FDA Releases Plan To Improve Drug Approval Process, Seeks Public Comment
Federal drug regulators are seeking public comment on proposed changes for the process of approving new drugs, which they say will increase transparency.
The FDA issued a Federal Register notice on June 26, detailing its new drugs regulatory program modernization. The proposed rules would result in the agency posting clear summaries of the safety and effectiveness data from drug trials, as well as parts of the clinical study reports.
Since last year, the agency has begun testing a pilot program designed to improve transparency. This includes the Clinical Data Summary Report (CSR) Pilot Program, which posts portions of clinical study reports from drug manufacturers’ new drug applications. To date only one drug company has agreed to participate.
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Another aspect in the works is an integrated review process and document template which would contain interdisciplinary assessments, replacing older documents where each discipline had a separate application review document. The goal of these integrated documents is to have a summary of all of the drug’s assessments in one form for easy access.
“As part of our efforts to enhance transparency around our drug approval decisions, we have been exploring ways to build on how we share information about product approvals. We are especially focused on information that can improve patient care and better inform health care professionals about the products they prescribe,” Dr. Janet Woodcock, director of the FDA’s Center for Drug Evaluation and Research, said in a press release. “Today we have issued a request for public comment to receive stakeholders’ thoughts about these programs so that we can continue to provide information that is clear and transparent.”
There has been growing public concern in recent years about the FDA’s drug approval process. In a study published in September 2017, Harvard researchers found that about a third of all new FDA drug approvals went through an expedited process which fast-tracked them to the market.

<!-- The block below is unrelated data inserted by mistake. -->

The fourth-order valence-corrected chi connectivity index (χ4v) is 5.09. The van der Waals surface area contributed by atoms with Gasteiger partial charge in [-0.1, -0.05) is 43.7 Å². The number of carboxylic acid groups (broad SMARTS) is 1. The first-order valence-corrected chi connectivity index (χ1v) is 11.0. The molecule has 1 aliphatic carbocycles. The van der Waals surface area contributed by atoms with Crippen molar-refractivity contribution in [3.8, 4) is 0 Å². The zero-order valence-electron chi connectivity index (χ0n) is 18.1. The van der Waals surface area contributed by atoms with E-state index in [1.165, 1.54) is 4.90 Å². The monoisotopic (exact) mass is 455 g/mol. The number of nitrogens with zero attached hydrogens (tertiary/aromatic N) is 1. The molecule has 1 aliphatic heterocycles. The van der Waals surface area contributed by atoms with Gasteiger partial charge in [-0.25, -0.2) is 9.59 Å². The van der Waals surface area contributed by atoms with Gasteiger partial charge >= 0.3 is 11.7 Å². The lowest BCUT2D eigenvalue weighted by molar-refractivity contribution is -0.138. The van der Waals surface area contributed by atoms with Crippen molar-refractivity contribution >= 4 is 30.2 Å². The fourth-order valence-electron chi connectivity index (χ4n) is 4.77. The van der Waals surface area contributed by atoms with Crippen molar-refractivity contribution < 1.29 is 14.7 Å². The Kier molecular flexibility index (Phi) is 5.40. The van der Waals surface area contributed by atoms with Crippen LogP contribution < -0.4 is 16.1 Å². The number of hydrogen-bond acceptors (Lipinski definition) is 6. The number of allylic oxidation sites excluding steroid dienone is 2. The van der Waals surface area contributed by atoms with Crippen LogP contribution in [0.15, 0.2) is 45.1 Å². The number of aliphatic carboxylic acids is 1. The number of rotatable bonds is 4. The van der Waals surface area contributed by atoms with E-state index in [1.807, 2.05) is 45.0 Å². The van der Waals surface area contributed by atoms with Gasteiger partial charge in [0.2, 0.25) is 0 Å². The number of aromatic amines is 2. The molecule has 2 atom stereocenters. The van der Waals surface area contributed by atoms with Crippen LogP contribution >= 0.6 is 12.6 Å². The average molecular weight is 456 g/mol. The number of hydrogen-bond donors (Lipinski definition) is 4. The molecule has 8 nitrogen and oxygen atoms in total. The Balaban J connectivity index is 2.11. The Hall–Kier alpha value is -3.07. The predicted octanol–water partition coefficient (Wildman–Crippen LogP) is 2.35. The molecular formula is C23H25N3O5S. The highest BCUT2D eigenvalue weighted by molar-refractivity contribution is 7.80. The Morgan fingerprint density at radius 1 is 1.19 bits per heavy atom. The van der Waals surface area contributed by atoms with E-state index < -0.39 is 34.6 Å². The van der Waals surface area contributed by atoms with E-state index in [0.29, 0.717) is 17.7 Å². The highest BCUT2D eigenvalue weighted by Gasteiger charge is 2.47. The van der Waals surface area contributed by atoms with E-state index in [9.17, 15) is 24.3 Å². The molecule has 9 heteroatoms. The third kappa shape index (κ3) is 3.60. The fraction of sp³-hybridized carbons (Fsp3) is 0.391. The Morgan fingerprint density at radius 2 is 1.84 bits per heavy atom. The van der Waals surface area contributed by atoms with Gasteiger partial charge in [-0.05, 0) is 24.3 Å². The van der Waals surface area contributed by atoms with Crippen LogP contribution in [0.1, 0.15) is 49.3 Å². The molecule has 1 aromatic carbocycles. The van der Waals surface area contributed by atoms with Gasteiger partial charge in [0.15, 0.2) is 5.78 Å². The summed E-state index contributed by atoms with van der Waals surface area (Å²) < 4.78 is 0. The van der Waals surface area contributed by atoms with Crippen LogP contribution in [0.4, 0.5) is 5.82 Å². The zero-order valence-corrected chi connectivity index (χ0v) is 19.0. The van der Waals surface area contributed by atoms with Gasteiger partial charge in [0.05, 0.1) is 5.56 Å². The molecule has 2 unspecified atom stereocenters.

Researchers discovered that 94% of those expedited drugs had to have a safety-related label change every year. However, even among drugs which went through the full approval process 68% required safety warning changes in the first year, according to those findings.
That study came following a number of similar reviews by independent researchers, including a study published in The BMJ in May 2017, which looked at prospective controlled clinical studies for all drugs that were published after the FDA initially approved them between 2005 and 2012. All of the drugs included in the study were approved on the basis of a single pivotal clinical trial.
The FDA is accepting public comments on the proposed approval process changes through August 26, 2019. Comments can be submitted to https://www.regulations.gov or can be submitted by mail to: Dockets Management Staff (HFA-305), Food and Drug Administration, 5630 Fishers Lane, Rm. 1061, Rockville, MD 20852.
All submissions must include the Docket number: FDA-2019-N-2012.
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